Jul. 14, 2020
Today as I was tucking the shoots of the Frontenac vines with my son Isaac I started thinking about some of our first vintages from these vines.
It was mid-September 2009, one of the coolest growing seasons we have ever had at Parallel 44. I was frustrated that the Frontenac grapes were not going to have the ripeness I needed to make another great vintage of a port-style wine that we called Meditation Wine.
After racking my brain for a few days I decided to take a cue from some California winemakers when in the late 1970’s they encountered a similar problem when harvesting their Zinfandel grapes. They decided they would pick their slightly unripe grapes because there was no more growing season to utilize. Instead of fermenting the Zinfandel on the skins to get the richer and darker and full bodied Zinfandel that they typically produced, they immediately pressed the juice off the skins before fermentation began. The result was what they called White Zinfandel which became the one of the nation’s most popular wine styles for at least a decade.
So in September 2009, we pressed our slightly under ripe Frontenac grapes as they came off the vine. I started a very slow and cool fermentation of the juice. About 48 hours later there were unbelievable aromas of strawberry shortcake and tart cherry filing the winery. I was in awe at how aromatic and crisp the wine was tasting as it slowly fermented in the tanks!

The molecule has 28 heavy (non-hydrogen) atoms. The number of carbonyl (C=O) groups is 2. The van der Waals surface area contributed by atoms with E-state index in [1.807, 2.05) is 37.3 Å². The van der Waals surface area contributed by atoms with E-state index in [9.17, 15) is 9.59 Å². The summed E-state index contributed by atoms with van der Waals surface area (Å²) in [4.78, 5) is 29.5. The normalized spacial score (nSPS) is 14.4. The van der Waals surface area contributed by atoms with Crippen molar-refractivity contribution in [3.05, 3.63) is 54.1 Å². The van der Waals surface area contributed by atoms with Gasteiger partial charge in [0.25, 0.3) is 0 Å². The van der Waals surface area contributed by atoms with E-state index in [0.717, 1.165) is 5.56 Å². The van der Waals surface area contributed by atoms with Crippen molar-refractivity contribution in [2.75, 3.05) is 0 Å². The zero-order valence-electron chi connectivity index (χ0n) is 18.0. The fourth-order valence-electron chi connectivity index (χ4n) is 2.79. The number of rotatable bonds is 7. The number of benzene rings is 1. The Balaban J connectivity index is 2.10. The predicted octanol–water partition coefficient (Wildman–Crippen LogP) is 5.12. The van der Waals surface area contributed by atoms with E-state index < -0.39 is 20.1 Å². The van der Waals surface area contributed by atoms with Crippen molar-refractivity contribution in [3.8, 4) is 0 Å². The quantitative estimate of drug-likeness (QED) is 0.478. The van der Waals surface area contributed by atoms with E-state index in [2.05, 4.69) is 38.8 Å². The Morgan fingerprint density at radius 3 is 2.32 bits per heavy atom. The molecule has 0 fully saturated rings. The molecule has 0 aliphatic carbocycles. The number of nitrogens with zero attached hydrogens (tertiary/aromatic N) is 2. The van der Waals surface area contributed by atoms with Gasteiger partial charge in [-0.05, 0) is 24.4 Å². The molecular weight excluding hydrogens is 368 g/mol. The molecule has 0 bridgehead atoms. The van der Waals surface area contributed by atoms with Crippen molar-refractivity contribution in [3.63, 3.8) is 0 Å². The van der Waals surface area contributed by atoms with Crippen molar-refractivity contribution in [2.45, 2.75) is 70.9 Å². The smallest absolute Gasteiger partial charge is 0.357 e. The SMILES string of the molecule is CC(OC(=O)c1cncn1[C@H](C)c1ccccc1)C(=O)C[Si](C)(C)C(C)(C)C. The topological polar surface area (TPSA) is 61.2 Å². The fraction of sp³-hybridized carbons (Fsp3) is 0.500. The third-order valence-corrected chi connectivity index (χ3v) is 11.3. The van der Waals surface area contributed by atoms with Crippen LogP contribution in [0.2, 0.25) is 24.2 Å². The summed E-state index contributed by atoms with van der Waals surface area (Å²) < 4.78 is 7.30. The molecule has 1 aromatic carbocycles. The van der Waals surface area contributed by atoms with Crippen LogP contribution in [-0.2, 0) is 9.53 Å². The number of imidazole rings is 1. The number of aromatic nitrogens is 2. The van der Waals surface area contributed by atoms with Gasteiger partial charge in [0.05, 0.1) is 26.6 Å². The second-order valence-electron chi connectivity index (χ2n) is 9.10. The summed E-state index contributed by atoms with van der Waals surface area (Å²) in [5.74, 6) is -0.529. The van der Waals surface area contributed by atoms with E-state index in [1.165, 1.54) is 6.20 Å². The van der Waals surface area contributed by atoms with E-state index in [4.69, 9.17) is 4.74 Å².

We were so proud that we turned a frustrating growing season into a wine that exceeded any expectation that we had. Mother Nature has a way of guiding you on a path that leads to pleasant surprises. Maria and I wanted the world to know that this amazing wine was the result of what Mother Nature can create in a place that we fondly refer to as the Frozen Tundra, hence the name Frozen Tundra Original.
The popularity of this wine led us to create in the following years, two other members of the Frozen Tundra Family of Wines, Frozen Tundra White and Frozen Tundra Red. All three of these wines have won high acclaim in state, national, and international competitions over the years. That frustrating season has led me to fully understand that you don’t really make wine as much as you grow wine.
For me one of the joys of wine is to discover, enjoy, and share the unique expressions that Mother Nature puts on each vintage.
So as we finished tucking row 29 of the shoots, with Isaac by my side, I smiled and once again realized that every wine we make has a story to remember and pass along from year to year. Every year is a little different, which leads to a never ending experience of what wine can offer your senses.